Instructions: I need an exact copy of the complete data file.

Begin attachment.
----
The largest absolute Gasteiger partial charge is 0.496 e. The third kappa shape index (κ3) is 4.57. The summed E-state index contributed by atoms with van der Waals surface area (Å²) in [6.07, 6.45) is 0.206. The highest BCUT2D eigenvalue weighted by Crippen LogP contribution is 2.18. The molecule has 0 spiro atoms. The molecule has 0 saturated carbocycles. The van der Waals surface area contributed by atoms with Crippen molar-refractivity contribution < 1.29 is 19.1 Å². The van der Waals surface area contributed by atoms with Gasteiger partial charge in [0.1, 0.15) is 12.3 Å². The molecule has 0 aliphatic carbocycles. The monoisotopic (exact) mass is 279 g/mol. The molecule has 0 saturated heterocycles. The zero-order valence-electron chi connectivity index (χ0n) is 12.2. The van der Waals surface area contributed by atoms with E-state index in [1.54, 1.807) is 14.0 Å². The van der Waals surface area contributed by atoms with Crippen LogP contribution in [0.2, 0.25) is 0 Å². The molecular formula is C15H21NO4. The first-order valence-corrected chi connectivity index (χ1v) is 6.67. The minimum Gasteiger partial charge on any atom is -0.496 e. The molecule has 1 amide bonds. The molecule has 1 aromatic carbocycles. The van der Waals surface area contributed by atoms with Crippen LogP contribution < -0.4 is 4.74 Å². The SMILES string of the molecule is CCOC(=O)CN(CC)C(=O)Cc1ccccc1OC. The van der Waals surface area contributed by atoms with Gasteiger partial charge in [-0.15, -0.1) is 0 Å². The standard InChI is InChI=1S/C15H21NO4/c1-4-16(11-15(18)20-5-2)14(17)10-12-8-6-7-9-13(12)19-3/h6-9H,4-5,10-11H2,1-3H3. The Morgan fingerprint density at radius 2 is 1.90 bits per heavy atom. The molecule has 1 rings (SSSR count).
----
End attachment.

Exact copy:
The largest absolute Gasteiger partial charge is 0.496 e. The third kappa shape index (κ3) is 4.57. The summed E-state index contributed by atoms with van der Waals surface area (Å²) in [6.07, 6.45) is 0.206. The highest BCUT2D eigenvalue weighted by Crippen LogP contribution is 2.18. The molecule has 0 spiro atoms. The molecule has 0 saturated carbocycles. The van der Waals surface area contributed by atoms with Crippen molar-refractivity contribution < 1.29 is 19.1 Å². The van der Waals surface area contributed by atoms with Gasteiger partial charge in [0.1, 0.15) is 12.3 Å². The molecule has 0 aliphatic carbocycles. The monoisotopic (exact) mass is 279 g/mol. The molecule has 0 saturated heterocycles. The zero-order valence-electron chi connectivity index (χ0n) is 12.2. The van der Waals surface area contributed by atoms with E-state index in [1.54, 1.807) is 14.0 Å². The van der Waals surface area contributed by atoms with Crippen LogP contribution in [0.2, 0.25) is 0 Å². The molecular formula is C15H21NO4. The first-order valence-corrected chi connectivity index (χ1v) is 6.67. The minimum Gasteiger partial charge on any atom is -0.496 e. The molecule has 1 amide bonds. The molecule has 1 aromatic carbocycles. The van der Waals surface area contributed by atoms with Crippen LogP contribution < -0.4 is 4.74 Å². The SMILES string of the molecule is CCOC(=O)CN(CC)C(=O)Cc1ccccc1OC. The van der Waals surface area contributed by atoms with Gasteiger partial charge in [-0.15, -0.1) is 0 Å². The standard InChI is InChI=1S/C15H21NO4/c1-4-16(11-15(18)20-5-2)14(17)10-12-8-6-7-9-13(12)19-3/h6-9H,4-5,10-11H2,1-3H3. The Morgan fingerprint density at radius 2 is 1.90 bits per heavy atom. The molecule has 1 rings (SSSR count).